The cool thing we have here is that chefs Tony (Mantuano) and Joe (Flamm) are really into working collaboratively regarding pairing wine and food. So they’ll prepare dishes and we’ll taste them and talk about what wines would work with them. So we’re all really working together as a team.
You offer Champagne, but what about Franciacorta? Do people ask for Franciacorta?
That is on a case by case basis. People that know Franciacorta do order it, while people that are more confortable with Champagne go for that. What’s neat about Franciacorta is that the aging requirements are often sometimes longer than Champagne, so they can get a good value as far as price ratio with Franciacorta.
I have around 5-8 diferent Franciacortas on the list, with one by the glass. We also have Ferrari Perlé from Trentino by the glass.
What sells best with Italian red wines, both by the glass and the bottle?
By the glass, the best selling are Barolo and Super Tuscan, especially the Super Tuscans people are most familiar with. If they want a Napa wine, that’s what we give them.
Barolo sells as people recognize it as a category. We always have to have that Pinot Noirish category.
By the bottle, it goes (in order of sales), Tuscany, Piedmont and then Amarone.
We don’t get much movement on Nero d’Avola and I know that Grillo (a Sicilian white made from the eponymous variety) is not something people gravitate towards. But Sicily is more popular for reds than whites.
Here are some classic Italian dishes. What Italian wine or wines do you recommend for them?
Fagiano (pheasant) – I would probably do Montefalco Rosso (a red from Umbria) or something lighter.
Lasagna- Brunello di Montalcino would be perfect. I like Sangiovese with a lot of our food. It’s not as harsh as Nebbiolo.
Risotto with mushroom – I would probably do a Nebbiolo, but perhaps also a Chardonnay.
Risotto with asparagus – That’s a tough one. Probably a Vermentino, because you’ve got the acidity.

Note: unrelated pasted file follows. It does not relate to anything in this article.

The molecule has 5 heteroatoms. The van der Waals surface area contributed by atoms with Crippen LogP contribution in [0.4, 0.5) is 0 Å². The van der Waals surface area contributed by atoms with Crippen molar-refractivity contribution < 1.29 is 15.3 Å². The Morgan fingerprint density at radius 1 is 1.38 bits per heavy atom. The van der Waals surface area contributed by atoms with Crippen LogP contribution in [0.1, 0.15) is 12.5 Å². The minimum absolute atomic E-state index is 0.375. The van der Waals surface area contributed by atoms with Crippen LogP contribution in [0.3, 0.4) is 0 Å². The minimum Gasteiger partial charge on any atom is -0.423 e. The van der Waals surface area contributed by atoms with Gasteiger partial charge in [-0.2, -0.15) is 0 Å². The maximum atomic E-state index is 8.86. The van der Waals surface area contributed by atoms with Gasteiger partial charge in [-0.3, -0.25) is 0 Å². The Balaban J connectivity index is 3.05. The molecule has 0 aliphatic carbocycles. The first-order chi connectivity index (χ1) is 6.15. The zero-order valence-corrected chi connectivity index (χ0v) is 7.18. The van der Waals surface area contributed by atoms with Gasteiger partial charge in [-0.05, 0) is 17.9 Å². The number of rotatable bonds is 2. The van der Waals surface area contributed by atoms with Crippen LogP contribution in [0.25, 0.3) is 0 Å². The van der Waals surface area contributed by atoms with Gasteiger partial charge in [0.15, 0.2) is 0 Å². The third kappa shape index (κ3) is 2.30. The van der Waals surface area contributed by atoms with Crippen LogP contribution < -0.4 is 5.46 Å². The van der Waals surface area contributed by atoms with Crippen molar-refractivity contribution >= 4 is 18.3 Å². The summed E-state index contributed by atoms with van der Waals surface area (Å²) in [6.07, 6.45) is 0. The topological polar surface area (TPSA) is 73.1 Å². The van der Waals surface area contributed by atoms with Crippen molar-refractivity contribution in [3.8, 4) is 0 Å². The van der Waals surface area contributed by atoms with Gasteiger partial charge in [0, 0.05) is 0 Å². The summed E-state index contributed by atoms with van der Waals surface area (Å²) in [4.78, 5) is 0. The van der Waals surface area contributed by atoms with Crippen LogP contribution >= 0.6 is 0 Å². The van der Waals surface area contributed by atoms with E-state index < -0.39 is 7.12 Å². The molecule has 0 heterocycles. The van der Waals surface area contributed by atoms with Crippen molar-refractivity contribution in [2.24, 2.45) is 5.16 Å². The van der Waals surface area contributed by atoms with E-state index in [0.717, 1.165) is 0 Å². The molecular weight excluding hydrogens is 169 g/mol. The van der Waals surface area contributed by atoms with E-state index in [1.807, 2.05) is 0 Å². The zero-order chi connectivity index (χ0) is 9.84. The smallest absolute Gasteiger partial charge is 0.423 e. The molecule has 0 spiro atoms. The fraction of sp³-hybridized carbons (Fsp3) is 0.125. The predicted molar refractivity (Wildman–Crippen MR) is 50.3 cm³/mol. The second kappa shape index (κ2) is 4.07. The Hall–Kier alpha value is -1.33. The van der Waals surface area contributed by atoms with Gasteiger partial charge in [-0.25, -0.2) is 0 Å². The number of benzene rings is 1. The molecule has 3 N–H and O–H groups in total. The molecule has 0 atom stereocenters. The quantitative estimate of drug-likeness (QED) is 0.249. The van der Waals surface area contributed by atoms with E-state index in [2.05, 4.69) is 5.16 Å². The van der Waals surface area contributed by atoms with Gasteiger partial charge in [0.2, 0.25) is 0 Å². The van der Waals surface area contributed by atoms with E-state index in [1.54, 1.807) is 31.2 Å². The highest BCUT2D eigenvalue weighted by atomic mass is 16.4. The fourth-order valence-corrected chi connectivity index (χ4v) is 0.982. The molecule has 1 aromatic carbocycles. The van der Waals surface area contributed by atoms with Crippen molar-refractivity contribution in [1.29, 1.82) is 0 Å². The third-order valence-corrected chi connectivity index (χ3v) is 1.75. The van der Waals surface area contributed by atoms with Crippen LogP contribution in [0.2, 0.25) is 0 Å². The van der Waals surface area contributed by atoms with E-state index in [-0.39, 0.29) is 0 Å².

Can you offer consumers some general advice about getting a grasp on Italian wines?
You don’t have to know all the regions, but Piedmont is known for Nebbiolo. Tuscany is known for Sangiovese; there are some very basic ways to approach it.
Then you’re going to have to know producers and styles, because the way wine is made is extremely different from one producer to another.
Knowledge of recent vintages is helpful, because something that is as aggressive as Nebbiolo is easier to drink in its youth.
Finally, what have you seen over the last 5-10 years in Italian wine that has impressed you? What have been the biggest improvements? What Italian wines should consumers look for?
I see a definite increase of quality wines being produced in southern Italy—quality wine has often been focused on as coming mostly out of Northern and Central Italy, but I see the rise of quality in wines out of regions such as Puglia, Campania and even tiny production and local indigenous varietals from Calabria.
Good value: I like to purchase wines from alternative regions of Piedmont, like Roero or Timorasso from Derthona—one can get some amazing Nebbiolo, Arneis and even Riesling from the larger regions within Piedmont that aren’t necessarily from the center of Barolo or Barbaresco. I also really enjoy drinking indigenous varietals from Puglia, such as those from LiVeli (their ‘Askos’ project).